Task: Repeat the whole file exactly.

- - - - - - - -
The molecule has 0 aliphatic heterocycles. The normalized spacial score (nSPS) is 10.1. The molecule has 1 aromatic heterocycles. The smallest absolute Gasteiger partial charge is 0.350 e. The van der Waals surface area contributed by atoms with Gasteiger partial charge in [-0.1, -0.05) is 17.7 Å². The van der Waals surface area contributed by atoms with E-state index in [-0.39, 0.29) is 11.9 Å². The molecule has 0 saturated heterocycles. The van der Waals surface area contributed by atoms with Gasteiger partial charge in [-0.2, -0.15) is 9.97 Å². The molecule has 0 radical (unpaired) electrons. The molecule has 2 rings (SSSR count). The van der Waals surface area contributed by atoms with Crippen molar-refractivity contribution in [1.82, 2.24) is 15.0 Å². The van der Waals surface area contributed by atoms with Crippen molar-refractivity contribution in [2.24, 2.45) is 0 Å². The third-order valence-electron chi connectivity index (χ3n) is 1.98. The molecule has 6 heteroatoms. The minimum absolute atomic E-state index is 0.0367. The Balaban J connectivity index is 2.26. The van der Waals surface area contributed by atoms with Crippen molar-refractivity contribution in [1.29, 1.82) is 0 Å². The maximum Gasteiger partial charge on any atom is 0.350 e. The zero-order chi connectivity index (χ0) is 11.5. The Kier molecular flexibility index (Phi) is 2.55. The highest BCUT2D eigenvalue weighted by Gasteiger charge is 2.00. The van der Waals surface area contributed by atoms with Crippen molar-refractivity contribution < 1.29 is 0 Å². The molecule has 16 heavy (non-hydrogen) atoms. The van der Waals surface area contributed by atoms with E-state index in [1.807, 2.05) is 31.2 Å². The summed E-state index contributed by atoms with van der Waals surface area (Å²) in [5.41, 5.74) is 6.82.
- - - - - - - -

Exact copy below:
The molecule has 0 aliphatic heterocycles. The normalized spacial score (nSPS) is 10.1. The molecule has 1 aromatic heterocycles. The smallest absolute Gasteiger partial charge is 0.350 e. The van der Waals surface area contributed by atoms with Gasteiger partial charge in [-0.1, -0.05) is 17.7 Å². The van der Waals surface area contributed by atoms with E-state index in [-0.39, 0.29) is 11.9 Å². The molecule has 0 saturated heterocycles. The van der Waals surface area contributed by atoms with Gasteiger partial charge in [-0.2, -0.15) is 9.97 Å². The molecule has 0 radical (unpaired) electrons. The molecule has 2 rings (SSSR count). The van der Waals surface area contributed by atoms with Crippen molar-refractivity contribution in [1.82, 2.24) is 15.0 Å². The van der Waals surface area contributed by atoms with Crippen molar-refractivity contribution in [2.24, 2.45) is 0 Å². The third-order valence-electron chi connectivity index (χ3n) is 1.98. The molecule has 6 heteroatoms. The minimum absolute atomic E-state index is 0.0367. The Balaban J connectivity index is 2.26. The van der Waals surface area contributed by atoms with Crippen molar-refractivity contribution in [1.29, 1.82) is 0 Å². The maximum Gasteiger partial charge on any atom is 0.350 e. The zero-order chi connectivity index (χ0) is 11.5. The Kier molecular flexibility index (Phi) is 2.55. The highest BCUT2D eigenvalue weighted by Gasteiger charge is 2.00. The van der Waals surface area contributed by atoms with Crippen molar-refractivity contribution < 1.29 is 0 Å². The molecule has 16 heavy (non-hydrogen) atoms. The van der Waals surface area contributed by atoms with E-state index in [1.807, 2.05) is 31.2 Å². The summed E-state index contributed by atoms with van der Waals surface area (Å²) in [5.41, 5.74) is 6.82.